This translates into exclusion, vandalism and extremism. Those who become aware of the brainwashing are barred from entering the school. Resistance flyers (perhaps another head-nod to the White Rose resistance group in the 1940s) are destroyed. Even the school’s headteacher turns a blind eye to the group’s radicalisation, praising Rainer for his ‘successful’ teaching style.

Every new addition plunges the group deeper and deeper into the fascist dictatorship that Rainer has plucked out of thin air. Gansel utilises this crucial point to present several frightening truths about the nature of dictatorships. Rainer’s initial experiment has been blown out of proportion, despite his good intentions, and the damage done by the dictatorship remains invisible until it is too late.

Upon disbanding the group, the students are outraged, lost and confused. In the matter of a week, they have become so invested in ‘the cause’ that they struggle to comprehend what life will look like in its absence. We are now brought back to the question posed at the beginning of the week: could there ever be another dictatorship in Germany?

The answer is not needed. The ease at which the students have given into Rainer’s experiment says it all. This seemingly ‘enlightened’ society is not immune to the past. History has repeated itself.

Gansel’s reflection on right-wing populism and the power of indoctrination shares many parallels with recent events in the United Kingdom. Far-right movements have responded aggressively to the Black Lives Matter protests, showing that the voice of fascism is anything but dead.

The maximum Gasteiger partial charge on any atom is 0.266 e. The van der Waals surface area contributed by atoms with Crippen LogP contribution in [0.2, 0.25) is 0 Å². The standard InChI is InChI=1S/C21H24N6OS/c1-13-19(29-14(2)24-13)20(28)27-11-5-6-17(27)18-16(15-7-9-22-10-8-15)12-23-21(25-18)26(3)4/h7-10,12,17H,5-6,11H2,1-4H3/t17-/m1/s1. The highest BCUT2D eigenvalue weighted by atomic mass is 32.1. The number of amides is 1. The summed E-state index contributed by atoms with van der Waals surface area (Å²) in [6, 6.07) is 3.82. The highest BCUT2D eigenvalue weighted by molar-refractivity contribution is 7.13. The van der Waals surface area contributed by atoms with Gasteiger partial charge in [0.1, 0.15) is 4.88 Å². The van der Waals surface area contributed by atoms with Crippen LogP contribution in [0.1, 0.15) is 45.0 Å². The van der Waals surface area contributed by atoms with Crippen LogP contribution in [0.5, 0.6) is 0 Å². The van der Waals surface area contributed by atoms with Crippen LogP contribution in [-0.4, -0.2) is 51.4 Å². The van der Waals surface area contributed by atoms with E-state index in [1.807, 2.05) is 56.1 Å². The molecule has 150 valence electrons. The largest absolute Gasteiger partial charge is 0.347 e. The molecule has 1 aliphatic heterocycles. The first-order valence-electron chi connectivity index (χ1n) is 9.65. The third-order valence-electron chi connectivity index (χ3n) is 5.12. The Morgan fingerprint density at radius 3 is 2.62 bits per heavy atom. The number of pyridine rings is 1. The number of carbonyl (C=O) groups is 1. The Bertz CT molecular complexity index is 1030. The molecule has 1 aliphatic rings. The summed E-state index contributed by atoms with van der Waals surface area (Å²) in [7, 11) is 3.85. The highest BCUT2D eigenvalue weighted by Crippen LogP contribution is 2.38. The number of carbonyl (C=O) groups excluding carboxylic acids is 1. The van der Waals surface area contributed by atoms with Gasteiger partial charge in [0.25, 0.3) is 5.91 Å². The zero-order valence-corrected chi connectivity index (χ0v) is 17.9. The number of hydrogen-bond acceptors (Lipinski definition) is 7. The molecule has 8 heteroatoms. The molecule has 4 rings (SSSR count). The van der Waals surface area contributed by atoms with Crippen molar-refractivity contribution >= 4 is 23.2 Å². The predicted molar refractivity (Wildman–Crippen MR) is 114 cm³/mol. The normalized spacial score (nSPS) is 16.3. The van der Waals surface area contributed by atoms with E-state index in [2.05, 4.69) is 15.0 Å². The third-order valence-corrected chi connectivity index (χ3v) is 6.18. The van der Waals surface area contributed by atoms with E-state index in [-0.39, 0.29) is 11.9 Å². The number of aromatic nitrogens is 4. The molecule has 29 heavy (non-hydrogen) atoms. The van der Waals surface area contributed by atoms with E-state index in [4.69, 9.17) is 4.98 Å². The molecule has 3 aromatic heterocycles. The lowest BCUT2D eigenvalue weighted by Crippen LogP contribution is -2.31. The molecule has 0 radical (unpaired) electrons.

Saturday saw a wave of racist protestors flood into Central London, chanting the name of right-wing figurehead Tommy Robinson and protecting the statues which, to them, represent British greatness and white superiority. They marched in unison through the city’s streets, calling for a different world with different values… just as Adolf Hitler had done.

Elsewhere in the world, the political climate is far from peaceful. Germany’s right-wing party ‘Alternative für Deutschland’ (Alternative for Germany) has crudely manifested itself into mainstream politics and now proudly claims itself as the largest opposition party in the Bundestag.

Viktor Orban, Hungarian Prime Minister, has been granted emergency powers during the global health crisis, making him the world’s newest dictator.

So, the narrative of the past does not work anymore. Gansel’s exploration of an extreme political experiment, paired with a surge of far-right support across Europe and beyond, refutes our misguided belief that we are living in an ‘enlightened’ society.

The truth is that far-right extremism has never gone away. It has always been there underneath the surface, waiting to be brought back to life.

However, Die Welle was not intended to be a reflection of current events in 2020. The film was released in 2008 – 12 years ago – and reflects upon events that happened in the 1930s and 40s – 80 years ago.

Understanding this cycle of fascism perhaps sheds light on the significance of the film’s title. Right-wing populism has reoccurred consistently in our national histories, reaching its peaks and troughs just as a wave would do. Will we allow ourselves to be carried away by the wave’s current, or will we finally learn to free ourselves from the clutches of fascism?

Die Welle demands that we re-evaluate our apparent ‘enlightenment’ and prevent history from repeating itself. Fascism was never confined to the dictatorships of the 20th century. It is no longer impossible for teenagers to imagine a modern world like that of the 1940s. All they need to do is step outside.

Words by Katie McCarthy